Four Days Left, and Lots to Do
GOP leaders in the House and Senate are waxing optimistic about their ability to complete a slew of high-profile and contentious bills before Congress adjourns for the August recess in just four days.
In fact, a number of measures that have befuddled lawmakers for months are finally within reach of passage in one or both chambers, including conference reports on energy policy and highway funding, a Central American trade pact, a bill to protect gun manufacturers from lawsuits and emergency funding for veterans’ health care.[IMGCAP(1)]
But plenty of other measures will likely have to wait until September before they see action again — notably a Defense Department authorization bill and nine of the 11 annual spending bills.
In the Senate, Democratic leaders were in a strategic quandary Monday as they tried to figure out what to do about dueling motions to limit debate on both the Defense bill and the gun manufacturers liability measure. Motions to limit debate, or cloture, require 60 votes to pass.
On the one hand, Democrats have excoriated Senate Majority Leader Bill Frist (R-Tenn.) for what they see as a premature end to the Defense debate during a time of war. Democrats argue that it’s rare for a majority leader to file for cloture on the mammoth Defense authorization bill after only two and a half days of debate. The last time something similar happened, in 1997, cloture was rejected in favor of more debate, noted a Democratic aide.
On the other hand, Senate Minority Leader Harry Reid (D-Nev.), along with at least nine other Democrats, supports the gunmakers’ liability bill. Reid called a caucus meeting Monday evening to gauge how the rest of his colleagues wanted to vote on the two measures.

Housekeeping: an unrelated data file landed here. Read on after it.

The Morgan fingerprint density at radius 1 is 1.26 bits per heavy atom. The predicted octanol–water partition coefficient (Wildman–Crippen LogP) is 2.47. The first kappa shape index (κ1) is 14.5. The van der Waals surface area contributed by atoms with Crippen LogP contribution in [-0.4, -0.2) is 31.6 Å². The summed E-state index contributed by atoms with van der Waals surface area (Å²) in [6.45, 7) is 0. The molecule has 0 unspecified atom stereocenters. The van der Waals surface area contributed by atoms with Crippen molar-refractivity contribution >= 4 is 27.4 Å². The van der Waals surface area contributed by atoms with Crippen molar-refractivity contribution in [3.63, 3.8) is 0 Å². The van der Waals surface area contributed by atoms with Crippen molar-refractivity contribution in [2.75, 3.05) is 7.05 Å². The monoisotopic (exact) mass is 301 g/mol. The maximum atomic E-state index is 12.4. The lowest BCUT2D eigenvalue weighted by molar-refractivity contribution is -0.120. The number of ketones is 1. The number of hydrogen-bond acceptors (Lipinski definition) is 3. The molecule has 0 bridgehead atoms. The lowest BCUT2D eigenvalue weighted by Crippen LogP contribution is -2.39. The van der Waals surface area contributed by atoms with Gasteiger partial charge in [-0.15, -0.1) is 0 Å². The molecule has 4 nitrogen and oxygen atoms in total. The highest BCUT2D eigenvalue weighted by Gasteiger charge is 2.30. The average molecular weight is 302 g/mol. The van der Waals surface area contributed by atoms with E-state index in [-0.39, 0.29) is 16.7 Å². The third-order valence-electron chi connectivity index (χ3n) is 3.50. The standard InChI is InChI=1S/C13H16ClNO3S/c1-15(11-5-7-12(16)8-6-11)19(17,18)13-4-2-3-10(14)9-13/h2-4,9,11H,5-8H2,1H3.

Democrats emerged from that meeting still undecided as to whether to band together to protest cutting off debate on the Defense bill. Senate Minority Whip Dick Durbin (D-Ill.) said that if all Republicans vote for cloture, which is far from a sure thing, the Senate may indeed move to limit debate on the measure.
“It’s going to be very close,” said Durbin. “I don’t know that there’ll be a Caucus position on it.”
Regardless of the vote on Defense, Democrats are set to split on any gun manufacturers’ liability bill to give Republicans more than the 60 votes they need to its begin consideration, either today or Wednesday.
Senate Armed Services Chairman John Warner (R-Va.) may not even get the support of all 55 Republicans on today’s cloture vote, since many had planned on lengthy debates over proposed military base closings in their states. For example, Sen. John Thune (R-S.D.) said he may not vote to invoke cloture because he wants “more time” to debate his amendment opposing the closing of Ellsworth Air Force Base in his state.
Assuming the gun liability bill becomes the topic du jour, the measure’s odds of passing this year have improved tremendously since the previous Congress. On Monday, Sen. Larry Craig (R-Idaho), the bill’s lead sponsor, signed up a 60th co-sponsor, Sen. Robert Byrd (D-W.Va.), said Craig spokesman Dan Whiting.
Plus, Republican gains in the 2004 elections make it less likely that gun control advocates, such as Sens. Dianne Feinstein (D-Calif.) and Jack Reed (D-R.I.), will be able to attach amendments banning .50 caliber rifles, or closing the so-called gun show loophole on gun-owner background checks.